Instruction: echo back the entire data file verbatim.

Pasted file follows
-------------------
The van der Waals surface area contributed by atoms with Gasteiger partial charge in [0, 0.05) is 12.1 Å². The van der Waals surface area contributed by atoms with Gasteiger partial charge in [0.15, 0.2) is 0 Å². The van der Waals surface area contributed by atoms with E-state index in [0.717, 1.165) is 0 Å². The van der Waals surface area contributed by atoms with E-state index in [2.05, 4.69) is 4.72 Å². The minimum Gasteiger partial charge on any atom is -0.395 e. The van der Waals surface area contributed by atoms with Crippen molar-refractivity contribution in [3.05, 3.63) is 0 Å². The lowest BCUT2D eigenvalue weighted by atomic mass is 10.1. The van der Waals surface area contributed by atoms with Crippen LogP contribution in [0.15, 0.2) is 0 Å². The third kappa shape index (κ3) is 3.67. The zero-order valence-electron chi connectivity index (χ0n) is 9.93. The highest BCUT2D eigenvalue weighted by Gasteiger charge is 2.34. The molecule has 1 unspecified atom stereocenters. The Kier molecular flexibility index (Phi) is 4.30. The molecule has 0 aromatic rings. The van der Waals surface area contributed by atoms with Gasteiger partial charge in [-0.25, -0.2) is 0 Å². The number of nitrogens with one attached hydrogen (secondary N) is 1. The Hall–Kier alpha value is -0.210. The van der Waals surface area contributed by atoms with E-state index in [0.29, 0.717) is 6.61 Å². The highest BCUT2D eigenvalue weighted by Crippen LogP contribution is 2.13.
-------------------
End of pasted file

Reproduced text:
The van der Waals surface area contributed by atoms with Gasteiger partial charge in [0, 0.05) is 12.1 Å². The van der Waals surface area contributed by atoms with Gasteiger partial charge in [0.15, 0.2) is 0 Å². The van der Waals surface area contributed by atoms with E-state index in [0.717, 1.165) is 0 Å². The van der Waals surface area contributed by atoms with E-state index in [2.05, 4.69) is 4.72 Å². The minimum Gasteiger partial charge on any atom is -0.395 e. The van der Waals surface area contributed by atoms with Crippen molar-refractivity contribution in [3.05, 3.63) is 0 Å². The lowest BCUT2D eigenvalue weighted by atomic mass is 10.1. The van der Waals surface area contributed by atoms with Crippen LogP contribution in [0.15, 0.2) is 0 Å². The third kappa shape index (κ3) is 3.67. The zero-order valence-electron chi connectivity index (χ0n) is 9.93. The highest BCUT2D eigenvalue weighted by Gasteiger charge is 2.34. The molecule has 1 unspecified atom stereocenters. The Kier molecular flexibility index (Phi) is 4.30. The molecule has 0 aromatic rings. The van der Waals surface area contributed by atoms with Gasteiger partial charge in [-0.25, -0.2) is 0 Å². The number of nitrogens with one attached hydrogen (secondary N) is 1. The Hall–Kier alpha value is -0.210. The van der Waals surface area contributed by atoms with E-state index in [0.29, 0.717) is 6.61 Å². The highest BCUT2D eigenvalue weighted by Crippen LogP contribution is 2.13.